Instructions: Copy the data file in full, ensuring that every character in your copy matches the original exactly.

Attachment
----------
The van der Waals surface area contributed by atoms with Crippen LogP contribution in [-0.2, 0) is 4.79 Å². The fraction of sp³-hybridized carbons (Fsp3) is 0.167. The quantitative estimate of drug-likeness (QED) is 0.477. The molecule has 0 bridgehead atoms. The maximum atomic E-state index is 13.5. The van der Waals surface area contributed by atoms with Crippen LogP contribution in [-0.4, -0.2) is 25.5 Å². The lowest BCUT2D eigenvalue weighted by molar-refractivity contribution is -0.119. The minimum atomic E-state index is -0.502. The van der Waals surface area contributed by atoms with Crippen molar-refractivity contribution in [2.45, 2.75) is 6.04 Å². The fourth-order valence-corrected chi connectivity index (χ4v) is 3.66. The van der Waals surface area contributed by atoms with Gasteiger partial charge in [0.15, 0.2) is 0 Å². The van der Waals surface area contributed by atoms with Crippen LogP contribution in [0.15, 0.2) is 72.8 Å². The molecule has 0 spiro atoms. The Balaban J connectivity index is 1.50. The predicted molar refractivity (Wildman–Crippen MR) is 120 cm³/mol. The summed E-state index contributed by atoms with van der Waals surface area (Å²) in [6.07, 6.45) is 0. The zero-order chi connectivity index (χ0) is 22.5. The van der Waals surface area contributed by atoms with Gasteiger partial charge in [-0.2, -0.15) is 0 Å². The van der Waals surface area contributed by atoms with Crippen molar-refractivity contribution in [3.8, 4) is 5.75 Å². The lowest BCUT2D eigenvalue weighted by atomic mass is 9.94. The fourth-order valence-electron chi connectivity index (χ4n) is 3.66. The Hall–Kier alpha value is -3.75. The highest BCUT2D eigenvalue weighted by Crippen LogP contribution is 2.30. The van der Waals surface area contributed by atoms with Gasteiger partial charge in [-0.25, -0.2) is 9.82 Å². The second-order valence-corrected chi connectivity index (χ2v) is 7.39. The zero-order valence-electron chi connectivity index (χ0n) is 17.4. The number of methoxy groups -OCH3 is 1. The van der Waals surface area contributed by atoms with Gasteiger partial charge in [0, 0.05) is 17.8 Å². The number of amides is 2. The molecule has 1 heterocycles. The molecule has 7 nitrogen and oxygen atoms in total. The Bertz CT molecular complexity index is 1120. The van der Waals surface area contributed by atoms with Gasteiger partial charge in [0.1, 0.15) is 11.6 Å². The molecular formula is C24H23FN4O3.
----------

The van der Waals surface area contributed by atoms with Crippen LogP contribution in [-0.2, 0) is 4.79 Å². The fraction of sp³-hybridized carbons (Fsp3) is 0.167. The quantitative estimate of drug-likeness (QED) is 0.477. The molecule has 0 bridgehead atoms. The maximum atomic E-state index is 13.5. The van der Waals surface area contributed by atoms with Crippen LogP contribution in [-0.4, -0.2) is 25.5 Å². The lowest BCUT2D eigenvalue weighted by molar-refractivity contribution is -0.119. The minimum atomic E-state index is -0.502. The van der Waals surface area contributed by atoms with Crippen molar-refractivity contribution in [2.45, 2.75) is 6.04 Å². The fourth-order valence-corrected chi connectivity index (χ4v) is 3.66. The van der Waals surface area contributed by atoms with Gasteiger partial charge in [0.15, 0.2) is 0 Å². The van der Waals surface area contributed by atoms with Crippen LogP contribution in [0.15, 0.2) is 72.8 Å². The molecule has 0 spiro atoms. The Balaban J connectivity index is 1.50. The predicted molar refractivity (Wildman–Crippen MR) is 120 cm³/mol. The summed E-state index contributed by atoms with van der Waals surface area (Å²) in [6.07, 6.45) is 0. The zero-order chi connectivity index (χ0) is 22.5. The van der Waals surface area contributed by atoms with Gasteiger partial charge in [-0.2, -0.15) is 0 Å². The van der Waals surface area contributed by atoms with Crippen molar-refractivity contribution in [3.8, 4) is 5.75 Å². The lowest BCUT2D eigenvalue weighted by atomic mass is 9.94. The fourth-order valence-electron chi connectivity index (χ4n) is 3.66. The Hall–Kier alpha value is -3.75. The highest BCUT2D eigenvalue weighted by Crippen LogP contribution is 2.30. The van der Waals surface area contributed by atoms with Gasteiger partial charge in [-0.25, -0.2) is 9.82 Å². The second-order valence-corrected chi connectivity index (χ2v) is 7.39. The zero-order valence-electron chi connectivity index (χ0n) is 17.4. The number of methoxy groups -OCH3 is 1. The van der Waals surface area contributed by atoms with Gasteiger partial charge in [0, 0.05) is 17.8 Å². The number of amides is 2. The molecule has 1 heterocycles. The molecule has 7 nitrogen and oxygen atoms in total. The Bertz CT molecular complexity index is 1120. The van der Waals surface area contributed by atoms with Gasteiger partial charge in [0.1, 0.15) is 11.6 Å². The molecular formula is C24H23FN4O3.